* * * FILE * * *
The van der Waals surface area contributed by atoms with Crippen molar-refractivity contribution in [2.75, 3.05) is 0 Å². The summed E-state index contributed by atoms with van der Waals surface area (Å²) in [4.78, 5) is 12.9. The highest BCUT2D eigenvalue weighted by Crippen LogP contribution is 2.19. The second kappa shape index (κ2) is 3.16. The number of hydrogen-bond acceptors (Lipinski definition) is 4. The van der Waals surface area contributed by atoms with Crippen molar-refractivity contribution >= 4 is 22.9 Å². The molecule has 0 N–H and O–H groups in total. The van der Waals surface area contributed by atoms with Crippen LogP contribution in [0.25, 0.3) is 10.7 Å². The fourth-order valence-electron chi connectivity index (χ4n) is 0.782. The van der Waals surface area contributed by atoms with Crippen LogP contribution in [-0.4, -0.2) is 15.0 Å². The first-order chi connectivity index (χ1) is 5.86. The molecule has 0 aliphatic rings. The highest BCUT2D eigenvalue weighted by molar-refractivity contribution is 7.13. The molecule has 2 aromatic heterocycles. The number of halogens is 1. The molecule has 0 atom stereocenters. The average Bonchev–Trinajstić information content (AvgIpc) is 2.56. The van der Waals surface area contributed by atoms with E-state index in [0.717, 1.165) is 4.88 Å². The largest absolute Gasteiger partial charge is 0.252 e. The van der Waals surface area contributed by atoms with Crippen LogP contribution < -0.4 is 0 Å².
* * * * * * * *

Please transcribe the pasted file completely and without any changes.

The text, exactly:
The van der Waals surface area contributed by atoms with Crippen molar-refractivity contribution in [2.75, 3.05) is 0 Å². The summed E-state index contributed by atoms with van der Waals surface area (Å²) in [4.78, 5) is 12.9. The highest BCUT2D eigenvalue weighted by Crippen LogP contribution is 2.19. The second kappa shape index (κ2) is 3.16. The number of hydrogen-bond acceptors (Lipinski definition) is 4. The van der Waals surface area contributed by atoms with Crippen molar-refractivity contribution >= 4 is 22.9 Å². The molecule has 0 N–H and O–H groups in total. The van der Waals surface area contributed by atoms with Crippen LogP contribution in [0.25, 0.3) is 10.7 Å². The fourth-order valence-electron chi connectivity index (χ4n) is 0.782. The van der Waals surface area contributed by atoms with Crippen LogP contribution in [-0.4, -0.2) is 15.0 Å². The first-order chi connectivity index (χ1) is 5.86. The molecule has 0 aliphatic rings. The highest BCUT2D eigenvalue weighted by molar-refractivity contribution is 7.13. The molecule has 2 aromatic heterocycles. The number of halogens is 1. The molecule has 0 atom stereocenters. The average Bonchev–Trinajstić information content (AvgIpc) is 2.56. The van der Waals surface area contributed by atoms with E-state index in [0.717, 1.165) is 4.88 Å². The largest absolute Gasteiger partial charge is 0.252 e. The van der Waals surface area contributed by atoms with Crippen LogP contribution < -0.4 is 0 Å².